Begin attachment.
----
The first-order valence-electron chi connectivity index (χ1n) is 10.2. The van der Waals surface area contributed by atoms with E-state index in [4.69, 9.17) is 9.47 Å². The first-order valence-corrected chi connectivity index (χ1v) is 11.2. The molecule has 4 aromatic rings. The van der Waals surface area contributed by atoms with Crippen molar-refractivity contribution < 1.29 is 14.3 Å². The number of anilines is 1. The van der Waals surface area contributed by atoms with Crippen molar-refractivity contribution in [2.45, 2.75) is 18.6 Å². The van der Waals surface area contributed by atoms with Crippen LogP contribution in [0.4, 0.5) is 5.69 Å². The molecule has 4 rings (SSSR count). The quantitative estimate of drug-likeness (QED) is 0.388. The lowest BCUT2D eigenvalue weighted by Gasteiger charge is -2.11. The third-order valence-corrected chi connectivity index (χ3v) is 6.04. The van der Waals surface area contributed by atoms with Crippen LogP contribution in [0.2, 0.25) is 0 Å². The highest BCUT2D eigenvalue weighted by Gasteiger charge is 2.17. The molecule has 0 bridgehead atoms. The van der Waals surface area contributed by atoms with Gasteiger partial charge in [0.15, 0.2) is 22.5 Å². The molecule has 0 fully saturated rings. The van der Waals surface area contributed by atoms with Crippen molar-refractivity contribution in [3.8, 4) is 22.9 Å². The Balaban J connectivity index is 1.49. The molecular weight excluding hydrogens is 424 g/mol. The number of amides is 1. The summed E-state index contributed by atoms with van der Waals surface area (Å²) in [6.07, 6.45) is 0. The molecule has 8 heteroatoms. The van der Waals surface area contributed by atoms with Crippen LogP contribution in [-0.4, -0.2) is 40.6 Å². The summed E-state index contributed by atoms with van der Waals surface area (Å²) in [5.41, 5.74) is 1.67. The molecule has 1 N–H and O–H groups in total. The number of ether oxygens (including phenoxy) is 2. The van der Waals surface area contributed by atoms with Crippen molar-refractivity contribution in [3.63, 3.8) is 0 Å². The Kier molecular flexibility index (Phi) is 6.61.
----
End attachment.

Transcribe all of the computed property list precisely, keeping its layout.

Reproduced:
The first-order valence-electron chi connectivity index (χ1n) is 10.2. The van der Waals surface area contributed by atoms with E-state index in [4.69, 9.17) is 9.47 Å². The first-order valence-corrected chi connectivity index (χ1v) is 11.2. The molecule has 4 aromatic rings. The van der Waals surface area contributed by atoms with Crippen molar-refractivity contribution < 1.29 is 14.3 Å². The number of anilines is 1. The van der Waals surface area contributed by atoms with Crippen molar-refractivity contribution in [2.45, 2.75) is 18.6 Å². The van der Waals surface area contributed by atoms with Crippen LogP contribution in [0.4, 0.5) is 5.69 Å². The molecule has 4 rings (SSSR count). The quantitative estimate of drug-likeness (QED) is 0.388. The lowest BCUT2D eigenvalue weighted by Gasteiger charge is -2.11. The third-order valence-corrected chi connectivity index (χ3v) is 6.04. The van der Waals surface area contributed by atoms with Crippen LogP contribution in [0.2, 0.25) is 0 Å². The highest BCUT2D eigenvalue weighted by Gasteiger charge is 2.17. The molecule has 0 bridgehead atoms. The van der Waals surface area contributed by atoms with Gasteiger partial charge in [0.15, 0.2) is 22.5 Å². The molecule has 0 fully saturated rings. The van der Waals surface area contributed by atoms with Crippen molar-refractivity contribution in [3.8, 4) is 22.9 Å². The Balaban J connectivity index is 1.49. The molecular weight excluding hydrogens is 424 g/mol. The number of amides is 1. The summed E-state index contributed by atoms with van der Waals surface area (Å²) in [6.07, 6.45) is 0. The molecule has 8 heteroatoms. The van der Waals surface area contributed by atoms with Crippen LogP contribution in [-0.4, -0.2) is 40.6 Å². The summed E-state index contributed by atoms with van der Waals surface area (Å²) in [5.41, 5.74) is 1.67. The molecule has 1 N–H and O–H groups in total. The number of ether oxygens (including phenoxy) is 2. The van der Waals surface area contributed by atoms with Crippen molar-refractivity contribution in [3.63, 3.8) is 0 Å². The Kier molecular flexibility index (Phi) is 6.61.